De Beers is to break with decades of secrecy over the state of the diamond trade as it prepares to divulge details of sales for the first time.
The miner and diamond trader hopes that publishing revenues from regular sales events, known as sights, will help to underpin a recovery in the diamond market, which has suffered from a slowdown in demand, build-up of stock and falling prices.
Last year “felt as though the fates conspired against us”, said Philippe Mellier, chief executive.
De Beers’ customers take part in 10 annual sights, during which they are invited to view and purchase boxes of rough diamonds over several days at prices set by the miner. This year’s first sight took place last week in Botswana.
Longstanding opacity about the company’s revenues from sights had left a vacuum in which rumours of sales volumes proliferated. From this week, the group, which is still the largest diamond miner by revenues, will dispel these rumours by revealing its sight-by-sight sales figures.
The change in policy by De Beers, which has lost its virtual supply monopoly but remains a dominant industry force, is being welcomed by customers and company analysts as a move that will bolster confidence in the industry and improve transparency.
Jackie Morsel, vice-president at Dali Diamond, a De Beers’ sightholder, said: “Since it will increase transparency, it is indeed a positive change.”
The additional information will also help investors to glean more about Anglo American, its parent. De Beers’ sales and profits have been increasingly important to Anglo during the past two years as the price of other commodities, from platinum to iron ore and coal, have plummeted. Shares in the UK-listed mining group lost three-quarters of their value last year.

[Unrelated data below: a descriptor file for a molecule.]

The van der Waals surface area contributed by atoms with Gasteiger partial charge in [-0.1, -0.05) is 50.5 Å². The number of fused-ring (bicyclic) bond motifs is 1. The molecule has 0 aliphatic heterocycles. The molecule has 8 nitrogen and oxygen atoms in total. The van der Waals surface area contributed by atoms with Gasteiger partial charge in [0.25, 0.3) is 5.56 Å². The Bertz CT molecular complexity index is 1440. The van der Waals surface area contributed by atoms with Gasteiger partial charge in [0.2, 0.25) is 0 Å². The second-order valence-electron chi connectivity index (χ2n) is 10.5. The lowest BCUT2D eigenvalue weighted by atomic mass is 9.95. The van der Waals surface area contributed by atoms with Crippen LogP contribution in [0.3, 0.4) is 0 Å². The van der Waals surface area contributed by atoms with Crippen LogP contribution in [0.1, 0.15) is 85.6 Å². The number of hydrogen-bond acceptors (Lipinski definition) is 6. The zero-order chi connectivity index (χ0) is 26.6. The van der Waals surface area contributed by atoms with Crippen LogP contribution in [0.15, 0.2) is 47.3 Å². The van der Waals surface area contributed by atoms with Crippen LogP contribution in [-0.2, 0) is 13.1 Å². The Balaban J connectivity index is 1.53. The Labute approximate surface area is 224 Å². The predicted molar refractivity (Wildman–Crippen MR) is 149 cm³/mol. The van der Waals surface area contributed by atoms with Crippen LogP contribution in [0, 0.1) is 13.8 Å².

Announcing the policy, Mr Mellier told investors: “We will communicate after each sight the sales of each sight, so that you don’t rely on rumours and you will understand exactly where we are.” – Philippe Mellier, De Beers chief executive
Des Kilalea, analyst at RBC Capital Markets, said: “Publishing the dollar sales figure from the sights will help dispel some of the conflicting numbers which tend to come out and help understanding of De Beers and Anglo.” Some commentary on price trends “would be a welcome addition”, he added.
Information about the first sight of the calendar year will be particularly important since it follows a key Christmas sales period in the US, during which De Beers stepped up its seasonal marketing to stimulate demand.
Strong demand for rough diamonds from De Beers’ customers would suggest sales for polished diamonds were healthy and that retailers and traders needed to restock.
Mr Mellier said this month that polished diamond prices had begun “to stabilise and even increase in certain areas”.
Ed Sterck, an analyst with BMO Capital Markets in London, said: “De Beers probably wants to show its buyers that things are not easy for them either, and that they do not have scope to drop prices as some in the trade have called for.
At the moment, all we get is the rumour mill about how sights have gone. It seems De Beers wants to reduce the amount of speculation and foster more trust with sightholders in what appears from the outside to be a relatively opaque system.”